August Installment
Mary Fister

August Installment

Young cardinals clamored
at the feeder, fretting

the end of lessons. All summer,
parents had fed and pushed them

to trial flights in the underbrush.
The dun-crested female

was the shade of patience,
the male’s high color

was urgency of work—
both shared the scurry

of readying their fledglings.
My two-year-old watched them still

their young’s shivering wings with seed.
With nightfall, coyotes stole

off the ridge. Their yipping
swallowed the glimmer

of newly risen stars,
pierced the stillness.

They slipped through an open-mesh
fence. Which sheep did they fell?

The one spurned from its mother
at birth? Or the one

with no such notable story?
I turned away from the field.

The half-eaten sheep lay
like a tarnished bell,

tongue struck dumb. Her eyes
bleared with the fever of dying.

My two-year-old could not
temper her desire to visit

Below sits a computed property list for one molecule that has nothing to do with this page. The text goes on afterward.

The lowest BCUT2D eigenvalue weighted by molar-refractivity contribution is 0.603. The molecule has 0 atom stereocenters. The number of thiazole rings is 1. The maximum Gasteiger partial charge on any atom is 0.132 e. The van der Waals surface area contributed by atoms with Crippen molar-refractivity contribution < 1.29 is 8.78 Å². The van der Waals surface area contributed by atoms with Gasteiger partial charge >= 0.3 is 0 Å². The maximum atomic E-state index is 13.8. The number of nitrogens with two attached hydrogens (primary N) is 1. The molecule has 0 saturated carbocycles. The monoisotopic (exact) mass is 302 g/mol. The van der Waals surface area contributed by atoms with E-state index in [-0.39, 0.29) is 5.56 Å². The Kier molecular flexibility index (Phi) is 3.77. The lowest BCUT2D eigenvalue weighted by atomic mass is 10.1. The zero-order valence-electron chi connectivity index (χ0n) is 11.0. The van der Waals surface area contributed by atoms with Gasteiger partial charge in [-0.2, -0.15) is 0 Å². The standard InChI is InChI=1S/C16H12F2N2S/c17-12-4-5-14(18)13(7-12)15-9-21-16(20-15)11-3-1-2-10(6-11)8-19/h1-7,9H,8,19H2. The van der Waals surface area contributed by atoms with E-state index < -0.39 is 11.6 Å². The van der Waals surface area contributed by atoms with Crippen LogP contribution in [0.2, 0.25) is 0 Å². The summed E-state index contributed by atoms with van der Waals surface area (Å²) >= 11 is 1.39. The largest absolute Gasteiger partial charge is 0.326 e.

the flock who would throng to her,
nudge her, hold soft muzzles

under her hand. She had waited
all summer to unclasp this latch

for their trotting-up greeting.
When I turned her away,

she broke down too easily.
I couldn’t explain why

we could not pass.
And I wondered how long

I could keep her from knowing,
as the cardinals’ sheltering wings

pulled in, pushed their young
to that first stutter of flight.

Mary Fister

teaches at the University of Hartford. Her poems have appeared in Massachusetts Review, Ploughshares, Tar River Poetry, and Volt, among other journals. Her chapbook, Provenance of the Lost, was published by Finishing Line Press. She lives on a farm in Florence, Massachusetts.